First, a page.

Huge noisy codebreaking machines called "bombes" were operated by Naval WRENs. By 1943, 3,000 messages per day were being intercepted and decoded.
Sunday, 6 July 2008
England Part VI - Bletchley Park, Buckinghamshire
It was the most closely guarded secret of World War II.
Bletchley Park was the United Kingdom's main codebreaking establishment.
Over 10,000 people worked there, all sworn to absolute secrecy, and all remained silent about their work until the mid 1990s.
World War II enemy messages were produced in what seemed to be gibberish in five letter combinations generated by the German Enigma machine. Thousands of Enigma-coded messages were transmitted every day.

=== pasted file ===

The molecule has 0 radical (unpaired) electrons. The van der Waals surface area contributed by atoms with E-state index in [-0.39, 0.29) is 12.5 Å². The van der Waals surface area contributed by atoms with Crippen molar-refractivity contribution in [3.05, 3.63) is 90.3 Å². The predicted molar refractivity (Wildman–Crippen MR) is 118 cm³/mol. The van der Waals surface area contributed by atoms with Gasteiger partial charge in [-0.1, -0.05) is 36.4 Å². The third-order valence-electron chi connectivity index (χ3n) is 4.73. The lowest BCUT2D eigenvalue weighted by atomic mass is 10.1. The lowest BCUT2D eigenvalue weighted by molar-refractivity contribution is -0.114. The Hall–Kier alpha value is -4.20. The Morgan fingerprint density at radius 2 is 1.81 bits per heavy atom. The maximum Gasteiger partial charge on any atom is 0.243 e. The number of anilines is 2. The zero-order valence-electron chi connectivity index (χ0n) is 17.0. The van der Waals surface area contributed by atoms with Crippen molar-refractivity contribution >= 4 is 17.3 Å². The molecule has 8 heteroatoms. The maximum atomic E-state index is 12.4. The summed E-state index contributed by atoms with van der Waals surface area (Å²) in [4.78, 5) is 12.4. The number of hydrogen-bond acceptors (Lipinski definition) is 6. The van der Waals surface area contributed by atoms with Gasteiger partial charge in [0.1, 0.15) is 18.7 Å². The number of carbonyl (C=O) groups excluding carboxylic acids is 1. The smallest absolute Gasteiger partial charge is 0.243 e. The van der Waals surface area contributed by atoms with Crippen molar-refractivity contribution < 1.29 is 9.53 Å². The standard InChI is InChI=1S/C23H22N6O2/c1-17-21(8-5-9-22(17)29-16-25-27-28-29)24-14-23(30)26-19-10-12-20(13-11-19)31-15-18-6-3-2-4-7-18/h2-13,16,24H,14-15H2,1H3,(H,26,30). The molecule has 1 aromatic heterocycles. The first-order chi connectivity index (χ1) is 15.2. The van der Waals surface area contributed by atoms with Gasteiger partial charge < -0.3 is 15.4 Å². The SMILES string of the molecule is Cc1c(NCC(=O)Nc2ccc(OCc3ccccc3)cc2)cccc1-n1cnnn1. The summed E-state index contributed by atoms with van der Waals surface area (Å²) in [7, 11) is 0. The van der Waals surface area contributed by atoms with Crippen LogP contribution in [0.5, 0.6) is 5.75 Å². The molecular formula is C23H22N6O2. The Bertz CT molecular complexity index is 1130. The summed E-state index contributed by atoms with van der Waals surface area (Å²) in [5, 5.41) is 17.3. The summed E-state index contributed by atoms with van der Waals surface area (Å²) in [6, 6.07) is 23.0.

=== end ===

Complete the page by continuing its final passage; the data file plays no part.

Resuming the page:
It's cipher had 150 million million million possible combinations which the Germans thought was unbreakable. I can't even imagine a number as large as that.
If you have some spare time and feel like building your own Enigma machine, this is how it worked.
.Alan Turing and the boffins at Bletchley Park.
There's lots more to the Enigma story than this, but the mind gets boggled by so much technology, well... mine does.
We spent a whole day here at Bletchley Park. Not only is the War Museum absolutely fascinating, the setting is in one of England's grand stately homes surrounded by well kept gardens.
Well worth a visit.
For more posts about my time spent in England, please scroll down.